Art House Convergence
For the past several years, January has been a special month for us- not only for the annual Sundance Film Festival, but also for the Art House Convergence, a conference of theatrical exhibitors and likeminded souls gathered in Utah a few days before Sundance. Primarily consisting of people who run independent, community-based, mission-driven film theaters (nonprofits but also for-profits), the conference also attracts distributors, equipment suppliers and even some filmmakers interested in making new contacts.
The Art House Convergence is a valuable networking opportunity for its participants. Through panels, talks and discussions (both formal and informal), movie exhibitors can exchange information about challenges, opportunities and successes in the theatrical field. As you must be aware, films are being released on more platforms than ever before- it’s a veritable jungle out there- and the professionals who attend the Art House Convergence are passionate about preserving and nurturing the big-screen, communal experience of going out to the movies. From customer service and concessions to navigating the digital transition and its constant, often confusing evolution, the Art House Convergence offers time well spent.
The Christopher B. Smith Rafael Film Center and California Film Institute have had representatives every year at the Art House Convergence. Mark Fishkin, CFI executive director and founder, and Jan Klingelhofer of Pacific Film Resources, who consults and books for the Rafael, both serve on its Leadership Committee, along with colleagues from around the U.S., including Russ Collins, executive director of the Michigan Theater, who carries the torch as Conference Director.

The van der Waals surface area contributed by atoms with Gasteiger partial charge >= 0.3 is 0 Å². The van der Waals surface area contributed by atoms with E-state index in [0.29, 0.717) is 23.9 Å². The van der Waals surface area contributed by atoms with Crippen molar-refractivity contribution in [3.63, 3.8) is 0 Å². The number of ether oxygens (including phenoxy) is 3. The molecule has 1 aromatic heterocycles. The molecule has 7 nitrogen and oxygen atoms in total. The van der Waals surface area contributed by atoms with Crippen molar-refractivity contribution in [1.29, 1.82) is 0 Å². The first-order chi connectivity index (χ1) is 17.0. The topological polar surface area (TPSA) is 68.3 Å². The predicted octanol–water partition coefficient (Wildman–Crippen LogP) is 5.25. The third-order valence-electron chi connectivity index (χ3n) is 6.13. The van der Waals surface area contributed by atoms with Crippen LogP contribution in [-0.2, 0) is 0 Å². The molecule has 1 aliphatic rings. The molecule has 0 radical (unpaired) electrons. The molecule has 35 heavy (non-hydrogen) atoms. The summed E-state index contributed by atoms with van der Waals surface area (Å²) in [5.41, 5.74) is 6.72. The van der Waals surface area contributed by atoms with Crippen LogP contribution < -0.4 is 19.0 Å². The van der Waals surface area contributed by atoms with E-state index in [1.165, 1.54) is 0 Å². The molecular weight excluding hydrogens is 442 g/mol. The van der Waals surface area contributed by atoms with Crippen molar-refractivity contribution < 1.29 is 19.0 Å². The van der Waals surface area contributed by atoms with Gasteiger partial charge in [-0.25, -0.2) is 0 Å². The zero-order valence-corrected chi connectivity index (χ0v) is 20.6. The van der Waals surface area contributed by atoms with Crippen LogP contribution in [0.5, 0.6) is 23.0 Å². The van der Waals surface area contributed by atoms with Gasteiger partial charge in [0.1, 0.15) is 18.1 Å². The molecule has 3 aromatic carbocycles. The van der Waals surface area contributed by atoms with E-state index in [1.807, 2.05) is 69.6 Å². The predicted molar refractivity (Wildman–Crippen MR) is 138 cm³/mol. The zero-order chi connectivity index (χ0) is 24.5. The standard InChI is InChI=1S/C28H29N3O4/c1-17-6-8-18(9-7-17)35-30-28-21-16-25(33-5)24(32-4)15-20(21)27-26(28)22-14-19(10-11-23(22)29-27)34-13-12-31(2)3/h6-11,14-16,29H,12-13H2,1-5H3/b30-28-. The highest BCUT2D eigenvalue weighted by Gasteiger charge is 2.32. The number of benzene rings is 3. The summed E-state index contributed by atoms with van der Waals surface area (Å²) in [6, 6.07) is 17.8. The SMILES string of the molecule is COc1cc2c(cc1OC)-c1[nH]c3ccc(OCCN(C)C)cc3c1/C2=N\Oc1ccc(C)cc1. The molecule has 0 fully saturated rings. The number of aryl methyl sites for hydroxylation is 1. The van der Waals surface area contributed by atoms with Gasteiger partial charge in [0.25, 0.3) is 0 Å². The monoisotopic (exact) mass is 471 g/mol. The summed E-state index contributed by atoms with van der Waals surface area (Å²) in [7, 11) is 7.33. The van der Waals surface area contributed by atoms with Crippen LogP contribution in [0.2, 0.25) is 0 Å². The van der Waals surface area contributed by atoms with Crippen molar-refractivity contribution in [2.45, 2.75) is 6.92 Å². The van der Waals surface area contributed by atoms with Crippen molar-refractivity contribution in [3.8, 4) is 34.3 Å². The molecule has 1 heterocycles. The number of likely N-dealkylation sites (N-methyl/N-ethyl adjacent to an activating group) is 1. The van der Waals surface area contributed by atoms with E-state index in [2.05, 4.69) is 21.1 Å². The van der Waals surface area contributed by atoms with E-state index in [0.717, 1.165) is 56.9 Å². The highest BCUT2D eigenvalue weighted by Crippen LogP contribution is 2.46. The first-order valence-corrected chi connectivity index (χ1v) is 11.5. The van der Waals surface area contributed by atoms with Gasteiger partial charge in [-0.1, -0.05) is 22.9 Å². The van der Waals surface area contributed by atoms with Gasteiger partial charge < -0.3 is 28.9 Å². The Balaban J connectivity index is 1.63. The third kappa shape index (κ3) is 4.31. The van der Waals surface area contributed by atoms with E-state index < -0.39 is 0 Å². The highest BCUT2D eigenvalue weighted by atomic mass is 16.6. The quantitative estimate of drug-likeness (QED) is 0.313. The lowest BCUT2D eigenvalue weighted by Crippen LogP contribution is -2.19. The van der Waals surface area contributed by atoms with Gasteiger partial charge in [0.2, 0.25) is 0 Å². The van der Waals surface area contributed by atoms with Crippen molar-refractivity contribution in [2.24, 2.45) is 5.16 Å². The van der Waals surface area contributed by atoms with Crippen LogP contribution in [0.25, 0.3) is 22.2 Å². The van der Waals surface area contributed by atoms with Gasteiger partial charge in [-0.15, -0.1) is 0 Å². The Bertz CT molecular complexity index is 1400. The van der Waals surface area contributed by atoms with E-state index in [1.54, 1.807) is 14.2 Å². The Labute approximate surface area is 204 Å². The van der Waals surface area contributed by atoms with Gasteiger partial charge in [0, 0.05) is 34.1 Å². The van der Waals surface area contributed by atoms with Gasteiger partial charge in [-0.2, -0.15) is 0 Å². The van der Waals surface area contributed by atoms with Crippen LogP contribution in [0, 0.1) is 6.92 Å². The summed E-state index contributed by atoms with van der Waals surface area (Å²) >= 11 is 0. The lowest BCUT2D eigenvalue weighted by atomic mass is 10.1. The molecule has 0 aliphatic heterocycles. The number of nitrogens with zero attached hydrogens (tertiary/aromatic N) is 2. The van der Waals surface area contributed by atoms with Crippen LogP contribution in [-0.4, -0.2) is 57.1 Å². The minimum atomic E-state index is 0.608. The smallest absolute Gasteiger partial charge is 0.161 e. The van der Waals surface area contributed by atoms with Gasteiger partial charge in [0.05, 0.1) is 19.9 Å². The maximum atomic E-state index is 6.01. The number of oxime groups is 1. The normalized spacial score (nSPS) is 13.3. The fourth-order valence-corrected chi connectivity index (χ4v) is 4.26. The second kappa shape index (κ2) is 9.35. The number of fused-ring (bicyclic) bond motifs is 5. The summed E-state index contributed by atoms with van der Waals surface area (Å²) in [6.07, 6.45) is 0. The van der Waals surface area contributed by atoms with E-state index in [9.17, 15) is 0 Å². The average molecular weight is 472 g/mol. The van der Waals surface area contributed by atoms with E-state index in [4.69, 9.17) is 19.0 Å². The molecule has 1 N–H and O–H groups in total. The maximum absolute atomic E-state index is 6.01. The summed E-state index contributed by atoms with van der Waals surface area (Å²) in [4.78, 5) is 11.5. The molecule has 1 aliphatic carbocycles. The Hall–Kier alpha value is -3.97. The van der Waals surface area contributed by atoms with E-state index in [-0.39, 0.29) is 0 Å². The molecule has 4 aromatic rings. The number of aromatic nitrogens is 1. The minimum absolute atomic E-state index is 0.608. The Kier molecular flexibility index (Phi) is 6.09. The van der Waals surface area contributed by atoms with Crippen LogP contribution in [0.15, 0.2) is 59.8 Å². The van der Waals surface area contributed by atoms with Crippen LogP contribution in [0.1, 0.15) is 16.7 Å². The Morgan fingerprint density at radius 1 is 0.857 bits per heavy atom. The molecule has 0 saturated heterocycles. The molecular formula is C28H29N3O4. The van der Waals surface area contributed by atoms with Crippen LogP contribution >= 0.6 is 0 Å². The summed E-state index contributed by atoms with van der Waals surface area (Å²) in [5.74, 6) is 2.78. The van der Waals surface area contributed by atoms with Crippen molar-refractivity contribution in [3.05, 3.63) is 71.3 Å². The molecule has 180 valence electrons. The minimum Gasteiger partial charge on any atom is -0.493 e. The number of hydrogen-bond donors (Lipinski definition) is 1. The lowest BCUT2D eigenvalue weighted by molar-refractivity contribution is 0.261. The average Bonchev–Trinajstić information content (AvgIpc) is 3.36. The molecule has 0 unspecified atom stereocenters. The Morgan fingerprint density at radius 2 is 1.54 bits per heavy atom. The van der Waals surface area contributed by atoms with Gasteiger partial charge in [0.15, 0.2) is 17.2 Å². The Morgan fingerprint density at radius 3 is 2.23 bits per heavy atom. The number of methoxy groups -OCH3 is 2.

Why am I writing about this conference? Because in July the Rafael hosts the second “regional” Art House Convergence, a one-day, mid-year event that was initiated last year at the Cinema Arts Centre in Huntington, New York. While the regional edition is smaller than the annual conference in Utah, it provides another occasion for veterans and novices of theatrical exhibition to meet and exchange ideas, another opportunity to attracts regional participants and perhaps another reminder for all of us to “keep the faith.”
These are challenging times for theatrical exhibition, especially for independent theaters like the Rafael that don’t show the mainstream titles that garner all the media attention and box office. The costs of digital presentation are extraordinary, and the theatrical experience is just one of many options that audiences have for entertainment these days. Every year it seems as if the poor little art house must carry a bigger and bigger drum in order to be heard. But the people who will attend the Art House Convergence believe in the communal experience of film and are dedicated to keeping it alive.